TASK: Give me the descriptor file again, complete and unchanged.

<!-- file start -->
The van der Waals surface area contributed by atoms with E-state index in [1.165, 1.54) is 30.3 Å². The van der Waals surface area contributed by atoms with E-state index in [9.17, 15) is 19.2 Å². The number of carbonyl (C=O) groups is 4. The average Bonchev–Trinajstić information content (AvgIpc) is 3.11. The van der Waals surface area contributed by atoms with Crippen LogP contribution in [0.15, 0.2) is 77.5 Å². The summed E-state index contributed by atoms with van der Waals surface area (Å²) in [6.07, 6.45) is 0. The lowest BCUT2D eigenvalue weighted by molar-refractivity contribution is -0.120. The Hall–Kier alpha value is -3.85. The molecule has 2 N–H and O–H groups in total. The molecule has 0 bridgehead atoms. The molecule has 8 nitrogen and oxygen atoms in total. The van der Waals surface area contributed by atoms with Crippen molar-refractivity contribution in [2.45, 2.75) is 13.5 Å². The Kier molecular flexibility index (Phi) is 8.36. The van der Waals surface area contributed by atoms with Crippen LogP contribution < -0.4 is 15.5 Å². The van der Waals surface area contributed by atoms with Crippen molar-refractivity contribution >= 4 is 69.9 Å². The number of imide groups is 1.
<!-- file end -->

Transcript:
The van der Waals surface area contributed by atoms with E-state index in [1.165, 1.54) is 30.3 Å². The van der Waals surface area contributed by atoms with E-state index in [9.17, 15) is 19.2 Å². The number of carbonyl (C=O) groups is 4. The average Bonchev–Trinajstić information content (AvgIpc) is 3.11. The van der Waals surface area contributed by atoms with Crippen LogP contribution in [0.15, 0.2) is 77.5 Å². The summed E-state index contributed by atoms with van der Waals surface area (Å²) in [6.07, 6.45) is 0. The lowest BCUT2D eigenvalue weighted by molar-refractivity contribution is -0.120. The Hall–Kier alpha value is -3.85. The molecule has 2 N–H and O–H groups in total. The molecule has 0 bridgehead atoms. The molecule has 8 nitrogen and oxygen atoms in total. The van der Waals surface area contributed by atoms with Crippen molar-refractivity contribution in [2.45, 2.75) is 13.5 Å². The Kier molecular flexibility index (Phi) is 8.36. The van der Waals surface area contributed by atoms with Crippen LogP contribution < -0.4 is 15.5 Å². The van der Waals surface area contributed by atoms with Crippen molar-refractivity contribution >= 4 is 69.9 Å². The number of imide groups is 1.